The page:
NELSON Mandela Metropolitan University is positioning itself as an African centre for the training of marine engineers.

According to Dr Ossie Franks, Executive Dean of the Faculty of Engineering, the Built Environment and Information Technology, a new marine engineering department will draw from the existing mechanical, electrical and mechatronics departments within NMMU.

He says the university is able to fast-track the introduction of a new course “by leveraging the strength of existing competencies and infrastructure.

“We have challenged all our departments to find ways they can adapt their programmes to ensure that our graduates are properly equipped for a maritime career,” he says.

Seed funding to establish the department has been provided by merSETA, which will invest R30m over the next three years to help establish a Bachelor of Engineering Technology in Marine Engineering degree.

NMMU is working closely with the maritime industry and Wärtsilä to ensure that it produces the skills that are needed.

According to the International Maritime Organisation, more than 1.5 million people are employed as seafarers globally. It is estimated that around 40 000 new ships officers will be needed by the industry every year from now until 2013.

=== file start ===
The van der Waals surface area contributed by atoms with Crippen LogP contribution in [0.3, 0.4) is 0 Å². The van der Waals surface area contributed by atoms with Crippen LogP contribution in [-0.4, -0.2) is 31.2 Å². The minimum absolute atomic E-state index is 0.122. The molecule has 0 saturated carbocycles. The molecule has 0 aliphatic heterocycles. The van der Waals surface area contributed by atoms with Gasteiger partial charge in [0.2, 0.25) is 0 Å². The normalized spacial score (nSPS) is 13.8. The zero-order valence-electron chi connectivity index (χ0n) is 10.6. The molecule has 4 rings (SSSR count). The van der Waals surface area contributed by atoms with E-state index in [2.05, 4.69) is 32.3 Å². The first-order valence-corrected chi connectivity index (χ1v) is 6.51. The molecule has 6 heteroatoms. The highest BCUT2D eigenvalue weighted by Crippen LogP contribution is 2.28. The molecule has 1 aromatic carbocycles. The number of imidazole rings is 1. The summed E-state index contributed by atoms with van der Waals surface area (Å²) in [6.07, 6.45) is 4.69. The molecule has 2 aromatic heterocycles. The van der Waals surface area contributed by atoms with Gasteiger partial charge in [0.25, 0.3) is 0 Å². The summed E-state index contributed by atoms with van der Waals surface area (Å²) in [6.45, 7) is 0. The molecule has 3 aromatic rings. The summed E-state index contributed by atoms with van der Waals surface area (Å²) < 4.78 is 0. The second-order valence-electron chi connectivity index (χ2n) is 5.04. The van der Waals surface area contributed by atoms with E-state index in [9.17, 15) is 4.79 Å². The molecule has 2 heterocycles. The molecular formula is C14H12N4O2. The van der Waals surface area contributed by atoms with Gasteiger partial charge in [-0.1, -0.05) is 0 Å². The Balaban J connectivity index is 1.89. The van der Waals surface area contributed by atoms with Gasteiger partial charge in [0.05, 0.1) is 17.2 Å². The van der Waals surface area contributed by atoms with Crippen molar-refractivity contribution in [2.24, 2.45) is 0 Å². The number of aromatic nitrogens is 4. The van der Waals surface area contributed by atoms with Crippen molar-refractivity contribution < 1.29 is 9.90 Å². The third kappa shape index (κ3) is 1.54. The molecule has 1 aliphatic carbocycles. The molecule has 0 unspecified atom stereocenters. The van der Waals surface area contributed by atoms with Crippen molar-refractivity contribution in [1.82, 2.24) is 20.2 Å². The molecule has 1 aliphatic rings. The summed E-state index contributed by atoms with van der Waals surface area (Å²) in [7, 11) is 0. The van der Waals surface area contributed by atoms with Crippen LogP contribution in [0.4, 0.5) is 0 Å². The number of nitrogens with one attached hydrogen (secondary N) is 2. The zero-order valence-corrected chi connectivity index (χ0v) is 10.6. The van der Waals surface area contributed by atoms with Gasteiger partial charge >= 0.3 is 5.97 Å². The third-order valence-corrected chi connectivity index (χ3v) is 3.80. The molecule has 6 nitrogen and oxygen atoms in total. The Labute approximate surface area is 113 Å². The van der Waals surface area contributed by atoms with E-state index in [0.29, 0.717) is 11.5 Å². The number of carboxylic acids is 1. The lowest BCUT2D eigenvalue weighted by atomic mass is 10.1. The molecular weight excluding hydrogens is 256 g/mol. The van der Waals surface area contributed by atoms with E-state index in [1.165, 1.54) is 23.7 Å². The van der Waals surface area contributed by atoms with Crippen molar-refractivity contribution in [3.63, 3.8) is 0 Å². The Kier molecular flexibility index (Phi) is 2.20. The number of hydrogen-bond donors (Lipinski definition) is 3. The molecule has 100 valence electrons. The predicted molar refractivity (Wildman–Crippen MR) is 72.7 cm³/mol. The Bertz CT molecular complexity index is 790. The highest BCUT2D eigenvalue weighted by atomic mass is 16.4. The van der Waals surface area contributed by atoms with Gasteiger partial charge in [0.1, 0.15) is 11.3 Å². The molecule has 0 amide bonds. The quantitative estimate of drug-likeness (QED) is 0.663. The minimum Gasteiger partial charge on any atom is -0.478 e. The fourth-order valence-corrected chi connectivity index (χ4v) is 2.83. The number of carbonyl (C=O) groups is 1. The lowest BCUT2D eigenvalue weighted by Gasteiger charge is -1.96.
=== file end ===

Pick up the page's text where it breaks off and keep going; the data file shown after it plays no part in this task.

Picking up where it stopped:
The modern ship's officer needs to be far more than a navigator or an engineer, and the crewman needs to be far more than a manual labourer.

“A modern ship is a highly technical workplace operating on the tight margins of commercial viability – which means that, as well as a highly advanced technical skillset, shipboard staff now also need to be fully conversant with management and communication skills, IT knowledge, budget handling and so on,” it says.

Land-side activities such as shipbuilding, ship repair and ship recycling will also have growing requirements for manpower resources.